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9 Search and Seizure Citizens of the United States expect to have a right to privacy, unfortunately there is no explicit right to privacy in the Constitution. There is obviously the 4 th Amendment and the freedom from unreasonable searches and seizures, but that is only directed at the state not private citizens or companies. If there is an unwanted violation of privacy by a person or company their may be civil or even criminal action… peeping toms, trespassing, etc. As for the state dealing with searches and seizures there are limits but there are many exceptions to unreasonable searches and seizures. Exclusionary Rule- Evidence seized in an unlawful manner cannot be used at trial. This does take a motion by the defense attorney to ensure illegally seized evidence is excluded. Remember illegal searches and seizures only apply to law enforcement, not private citizens.

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11 Searches With a Warrant Search Warrant- Court order to search and seize evidence Bona Fide- Genuine Affidavit- Sworn Statement of facts that provides probable cause to get a warrant The affidavit and warrant must be specific to detail the location, items to be searched for, and items to be seized. Any deviation from this will cause the Exclusionary Rule to apply In almost all cases law enforcement must knock and announce their presence, they are not allowed to do a no knock entry into the home using force. Exceptions include anytime evidence can be destroyed before officers search [Drugs]

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13 Searches Without a Warrant Search Incident to a Lawful Arrest – If a person is being arrested their person and the immediate area surrounding them Stop and Frisk – You can be questioned and patted down Consent – If you give permission- ONLY for your OWN property Border and Airport Searches – Search prior to entering certain areas, person & belongings Vehicle Searches – If there is probable cause after a stop [even containers] Plain View – If evidence is in sight while conducting a lawful search or stop Hot Pursuit – If chasing a suspect, legal to enter, and evidence is in sight Emergency Situations – Any time there is an emergency and through legal entry evidence is found usually in plain sight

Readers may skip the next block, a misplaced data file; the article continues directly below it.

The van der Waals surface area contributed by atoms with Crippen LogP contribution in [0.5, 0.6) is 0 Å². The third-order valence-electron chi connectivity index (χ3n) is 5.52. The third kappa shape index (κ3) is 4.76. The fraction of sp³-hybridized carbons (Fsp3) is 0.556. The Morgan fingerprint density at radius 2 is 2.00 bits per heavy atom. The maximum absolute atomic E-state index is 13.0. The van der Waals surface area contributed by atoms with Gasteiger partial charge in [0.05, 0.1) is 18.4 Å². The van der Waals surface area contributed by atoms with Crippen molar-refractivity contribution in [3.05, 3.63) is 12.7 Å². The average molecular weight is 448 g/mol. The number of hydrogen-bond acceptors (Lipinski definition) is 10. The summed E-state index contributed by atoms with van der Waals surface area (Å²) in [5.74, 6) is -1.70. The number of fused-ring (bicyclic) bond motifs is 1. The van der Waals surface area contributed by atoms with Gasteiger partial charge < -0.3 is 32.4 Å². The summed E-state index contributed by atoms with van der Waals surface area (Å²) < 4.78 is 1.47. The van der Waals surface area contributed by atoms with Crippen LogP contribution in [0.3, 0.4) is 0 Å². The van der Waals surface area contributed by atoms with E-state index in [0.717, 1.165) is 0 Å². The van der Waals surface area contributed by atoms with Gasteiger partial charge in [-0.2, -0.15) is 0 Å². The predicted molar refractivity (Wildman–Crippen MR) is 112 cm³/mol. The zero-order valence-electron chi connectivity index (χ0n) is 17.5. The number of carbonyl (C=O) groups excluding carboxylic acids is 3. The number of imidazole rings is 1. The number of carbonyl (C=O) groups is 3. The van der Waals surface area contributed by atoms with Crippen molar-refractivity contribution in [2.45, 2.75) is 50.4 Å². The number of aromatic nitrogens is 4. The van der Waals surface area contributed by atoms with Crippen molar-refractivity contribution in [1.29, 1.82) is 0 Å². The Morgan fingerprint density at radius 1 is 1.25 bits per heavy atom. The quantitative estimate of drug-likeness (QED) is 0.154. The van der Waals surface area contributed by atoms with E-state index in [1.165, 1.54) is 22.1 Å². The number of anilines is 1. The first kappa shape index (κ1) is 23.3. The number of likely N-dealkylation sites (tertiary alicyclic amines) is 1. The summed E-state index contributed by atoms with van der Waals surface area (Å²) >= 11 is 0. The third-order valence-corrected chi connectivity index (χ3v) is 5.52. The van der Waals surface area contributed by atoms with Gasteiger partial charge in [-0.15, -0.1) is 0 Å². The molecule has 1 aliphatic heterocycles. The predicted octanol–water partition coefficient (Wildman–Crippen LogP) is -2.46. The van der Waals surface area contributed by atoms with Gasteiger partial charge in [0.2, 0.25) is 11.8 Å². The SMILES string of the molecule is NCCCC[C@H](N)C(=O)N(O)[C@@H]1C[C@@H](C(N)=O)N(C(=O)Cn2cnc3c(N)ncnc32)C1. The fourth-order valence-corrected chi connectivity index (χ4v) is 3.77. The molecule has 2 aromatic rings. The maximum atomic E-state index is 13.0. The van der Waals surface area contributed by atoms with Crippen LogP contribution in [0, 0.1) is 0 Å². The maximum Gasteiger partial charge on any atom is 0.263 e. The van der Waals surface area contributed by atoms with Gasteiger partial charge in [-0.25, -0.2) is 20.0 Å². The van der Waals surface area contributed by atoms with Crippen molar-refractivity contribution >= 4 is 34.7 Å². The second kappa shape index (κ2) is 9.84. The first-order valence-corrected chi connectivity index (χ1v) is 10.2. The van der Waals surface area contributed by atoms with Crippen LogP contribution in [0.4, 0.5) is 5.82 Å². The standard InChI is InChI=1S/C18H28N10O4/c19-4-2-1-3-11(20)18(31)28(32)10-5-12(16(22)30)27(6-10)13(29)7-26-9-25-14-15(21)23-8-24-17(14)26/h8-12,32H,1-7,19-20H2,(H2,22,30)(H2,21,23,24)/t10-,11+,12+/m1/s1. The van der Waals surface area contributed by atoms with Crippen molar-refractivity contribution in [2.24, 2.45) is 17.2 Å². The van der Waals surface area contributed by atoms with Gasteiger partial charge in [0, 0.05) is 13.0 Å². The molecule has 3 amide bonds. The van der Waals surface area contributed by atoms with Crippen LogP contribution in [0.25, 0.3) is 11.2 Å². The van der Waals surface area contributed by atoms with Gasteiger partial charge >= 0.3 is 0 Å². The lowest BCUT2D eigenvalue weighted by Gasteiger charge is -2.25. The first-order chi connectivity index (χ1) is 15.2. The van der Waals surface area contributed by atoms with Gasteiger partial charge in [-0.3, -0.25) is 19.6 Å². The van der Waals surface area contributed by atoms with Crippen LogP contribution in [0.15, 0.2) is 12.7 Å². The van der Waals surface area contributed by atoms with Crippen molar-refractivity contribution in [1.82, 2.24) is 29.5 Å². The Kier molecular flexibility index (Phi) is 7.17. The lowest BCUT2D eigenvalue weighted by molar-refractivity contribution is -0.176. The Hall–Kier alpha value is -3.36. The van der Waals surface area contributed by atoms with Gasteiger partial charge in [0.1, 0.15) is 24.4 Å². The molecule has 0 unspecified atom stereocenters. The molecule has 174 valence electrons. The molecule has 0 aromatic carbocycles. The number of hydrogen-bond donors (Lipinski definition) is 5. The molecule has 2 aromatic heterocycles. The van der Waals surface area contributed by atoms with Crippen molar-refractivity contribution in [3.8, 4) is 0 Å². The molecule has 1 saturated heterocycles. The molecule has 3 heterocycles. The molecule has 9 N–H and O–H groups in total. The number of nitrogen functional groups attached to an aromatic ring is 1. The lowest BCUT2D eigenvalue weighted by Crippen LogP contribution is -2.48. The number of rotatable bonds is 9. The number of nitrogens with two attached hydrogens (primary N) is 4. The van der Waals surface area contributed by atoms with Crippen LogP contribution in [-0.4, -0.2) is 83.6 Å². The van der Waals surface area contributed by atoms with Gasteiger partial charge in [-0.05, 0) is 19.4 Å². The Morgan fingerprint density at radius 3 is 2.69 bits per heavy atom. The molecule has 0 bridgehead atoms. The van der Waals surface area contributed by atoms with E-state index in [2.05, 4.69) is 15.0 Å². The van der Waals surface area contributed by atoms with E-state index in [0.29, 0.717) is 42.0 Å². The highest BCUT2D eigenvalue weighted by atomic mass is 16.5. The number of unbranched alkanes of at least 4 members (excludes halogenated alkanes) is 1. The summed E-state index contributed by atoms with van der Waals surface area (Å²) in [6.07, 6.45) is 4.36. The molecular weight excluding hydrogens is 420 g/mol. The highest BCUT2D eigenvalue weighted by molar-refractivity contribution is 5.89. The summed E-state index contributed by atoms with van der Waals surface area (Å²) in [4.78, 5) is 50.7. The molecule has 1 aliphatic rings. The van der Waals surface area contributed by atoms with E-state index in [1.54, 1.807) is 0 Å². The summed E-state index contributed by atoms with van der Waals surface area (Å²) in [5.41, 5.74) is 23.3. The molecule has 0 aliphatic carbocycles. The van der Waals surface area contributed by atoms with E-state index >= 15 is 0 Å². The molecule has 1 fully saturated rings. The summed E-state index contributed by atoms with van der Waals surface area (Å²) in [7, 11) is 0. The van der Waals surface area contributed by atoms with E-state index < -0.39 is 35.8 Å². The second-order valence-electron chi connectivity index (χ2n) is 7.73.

14 School Searches The Supreme Court has granted public schools broad powers to search without warrants or even probable cause, because of the interest to protect ALL students from dangers [Drugs, alcohol, weapons, bombs] There are very few limits, but one interesting limit is not allowing strip searches… I guess in my mind this is like the whole requirement to put contents may be hot on a coffee cup… I would hope it was common sense!! Suspicionless Searches Individual Suspicion is important in almost all situations, but there are some areas that the courts have allowed multiple individuals to be searched without warrants Police sobriety checks, boarder and airport checks, and even metal detectors are examples of Suspicionless Searches.

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16 Racial Profiling in Police Investigations Racial Profiling- Inappropriate use of race as a factor identifying people who may break or have broken the law Profiling can take the form of inappropriate police action based on ethnicity, national origin, or religion as well as race. Example: Searching an Arab looking person because of that at an airport The general rule is that it is inappropriate for an officer to stop a person SOLEY based on his or her race, ethnicity, national origin, or religion.

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18 Interrogations and Confessions Interrogate- Process of questioning the accused person Many times the interrogation process will result in a confession, sometimes these are coerced though Self Incrimination- The right from the 5 th Amendment to not testify against yourself The Supreme Court has ruled that a confession is not admissible as evidence if it is NOT voluntary. Escobedo v. Illinois [64]- If a defendant has asked for an attorney and that request is denied a confession is excluded Miranda Rights: Miranda v. Arizona 1966 court case that required law enforcement to read those arrested their constitutional rights Custodial Interrogation- A person is in custody, not free to leave, and being interrogated. – Custodial Interrogation is the standard that the court has set for the requirement of Miranda – Just like in the exclusionary rule a defense attorney will ask that any statement made prior to the Miranda warnings be excluded